Gardner (2013) stated, “Teachers discover that sometimes our own mastery of a topic is tenuous, when a student asks us to convey the knowledge in another way and we are stumped.” If the challenge is addressed properly, conveying course materials in different modes or ways can also help teachers master the content (Northern Illinois University Center for Innovative Teaching and Learning, 2020). This leads to better instruction and, by extension, learning.

The Thing About Frameworks: All Models Are Wrong

Just like many frameworks, models, and theories, Gardner’s MI is not short of criticisms. In Peariso’s (2008) work titled “Multiple Intelligences or Multiply Misleading: The Critic’s View of the Multiple Intelligences Theory,” criticisms have included uber-egalitarianism, lack of empirical evidence, and even internal contradictions.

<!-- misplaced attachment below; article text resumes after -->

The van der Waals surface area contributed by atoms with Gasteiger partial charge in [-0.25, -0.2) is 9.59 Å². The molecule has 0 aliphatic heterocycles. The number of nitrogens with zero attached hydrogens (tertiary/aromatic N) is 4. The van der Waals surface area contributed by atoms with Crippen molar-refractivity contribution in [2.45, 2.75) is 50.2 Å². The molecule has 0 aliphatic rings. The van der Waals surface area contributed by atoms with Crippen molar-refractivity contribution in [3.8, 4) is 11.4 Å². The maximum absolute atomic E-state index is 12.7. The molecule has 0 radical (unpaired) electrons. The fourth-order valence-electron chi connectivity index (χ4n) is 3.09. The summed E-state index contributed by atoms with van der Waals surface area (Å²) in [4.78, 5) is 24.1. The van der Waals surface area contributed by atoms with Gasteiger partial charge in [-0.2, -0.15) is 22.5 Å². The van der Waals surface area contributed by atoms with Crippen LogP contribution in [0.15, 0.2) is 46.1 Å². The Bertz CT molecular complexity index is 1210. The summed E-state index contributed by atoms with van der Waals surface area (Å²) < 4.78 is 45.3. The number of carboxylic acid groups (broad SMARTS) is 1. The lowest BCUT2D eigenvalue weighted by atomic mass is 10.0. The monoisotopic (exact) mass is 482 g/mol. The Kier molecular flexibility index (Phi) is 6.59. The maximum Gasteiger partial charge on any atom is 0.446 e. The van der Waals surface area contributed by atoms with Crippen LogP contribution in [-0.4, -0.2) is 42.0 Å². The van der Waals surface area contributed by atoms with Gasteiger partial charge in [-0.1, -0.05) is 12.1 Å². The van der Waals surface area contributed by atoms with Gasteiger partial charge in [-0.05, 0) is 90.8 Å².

The same goes for VARK as an assessment and inventory tool. There are those who state that there is no strong evidence that matching activities to learning styles can improve learning (Northern Illinois University Center for Innovative Teaching and Learning, 2020).

A discussion of these criticisms is outside of the scope of the article, albeit many of them seem to hold water. However, just like they say about models: “All models are wrong, but some are useful.”

As well, a generous account for these systems of thinking about pedagogy is that they are operational frameworks that can help guide teachers to make learning in the classroom better.